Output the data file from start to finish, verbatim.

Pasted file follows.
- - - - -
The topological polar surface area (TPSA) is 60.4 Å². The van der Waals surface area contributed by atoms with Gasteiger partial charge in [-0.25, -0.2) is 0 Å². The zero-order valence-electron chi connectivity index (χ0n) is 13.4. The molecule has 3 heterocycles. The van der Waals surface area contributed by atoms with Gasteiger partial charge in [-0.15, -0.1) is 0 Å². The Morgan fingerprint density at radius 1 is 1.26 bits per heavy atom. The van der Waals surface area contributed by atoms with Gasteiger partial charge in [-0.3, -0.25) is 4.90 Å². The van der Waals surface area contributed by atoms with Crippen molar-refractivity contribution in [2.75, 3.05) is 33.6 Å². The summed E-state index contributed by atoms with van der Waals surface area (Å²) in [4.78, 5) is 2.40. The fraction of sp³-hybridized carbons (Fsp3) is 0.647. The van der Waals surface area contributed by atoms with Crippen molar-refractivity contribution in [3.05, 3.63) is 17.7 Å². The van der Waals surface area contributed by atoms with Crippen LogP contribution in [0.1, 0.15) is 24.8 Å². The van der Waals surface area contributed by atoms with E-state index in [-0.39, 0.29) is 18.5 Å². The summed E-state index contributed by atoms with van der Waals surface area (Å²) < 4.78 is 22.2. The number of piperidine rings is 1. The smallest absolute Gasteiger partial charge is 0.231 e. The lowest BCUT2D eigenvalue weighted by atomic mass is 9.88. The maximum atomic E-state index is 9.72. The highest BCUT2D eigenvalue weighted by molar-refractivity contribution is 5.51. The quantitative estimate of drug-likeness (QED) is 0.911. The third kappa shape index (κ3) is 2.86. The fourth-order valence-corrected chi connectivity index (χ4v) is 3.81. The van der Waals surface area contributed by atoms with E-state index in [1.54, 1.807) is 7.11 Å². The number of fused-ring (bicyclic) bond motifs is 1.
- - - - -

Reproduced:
The topological polar surface area (TPSA) is 60.4 Å². The van der Waals surface area contributed by atoms with Gasteiger partial charge in [-0.25, -0.2) is 0 Å². The zero-order valence-electron chi connectivity index (χ0n) is 13.4. The molecule has 3 heterocycles. The van der Waals surface area contributed by atoms with Gasteiger partial charge in [-0.15, -0.1) is 0 Å². The Morgan fingerprint density at radius 1 is 1.26 bits per heavy atom. The van der Waals surface area contributed by atoms with Gasteiger partial charge in [-0.3, -0.25) is 4.90 Å². The van der Waals surface area contributed by atoms with Crippen molar-refractivity contribution in [2.75, 3.05) is 33.6 Å². The summed E-state index contributed by atoms with van der Waals surface area (Å²) in [4.78, 5) is 2.40. The fraction of sp³-hybridized carbons (Fsp3) is 0.647. The van der Waals surface area contributed by atoms with Crippen molar-refractivity contribution in [3.05, 3.63) is 17.7 Å². The van der Waals surface area contributed by atoms with Crippen LogP contribution in [0.1, 0.15) is 24.8 Å². The van der Waals surface area contributed by atoms with E-state index in [-0.39, 0.29) is 18.5 Å². The summed E-state index contributed by atoms with van der Waals surface area (Å²) < 4.78 is 22.2. The number of piperidine rings is 1. The smallest absolute Gasteiger partial charge is 0.231 e. The lowest BCUT2D eigenvalue weighted by atomic mass is 9.88. The maximum atomic E-state index is 9.72. The highest BCUT2D eigenvalue weighted by molar-refractivity contribution is 5.51. The quantitative estimate of drug-likeness (QED) is 0.911. The third kappa shape index (κ3) is 2.86. The fourth-order valence-corrected chi connectivity index (χ4v) is 3.81. The van der Waals surface area contributed by atoms with E-state index in [1.54, 1.807) is 7.11 Å². The number of fused-ring (bicyclic) bond motifs is 1.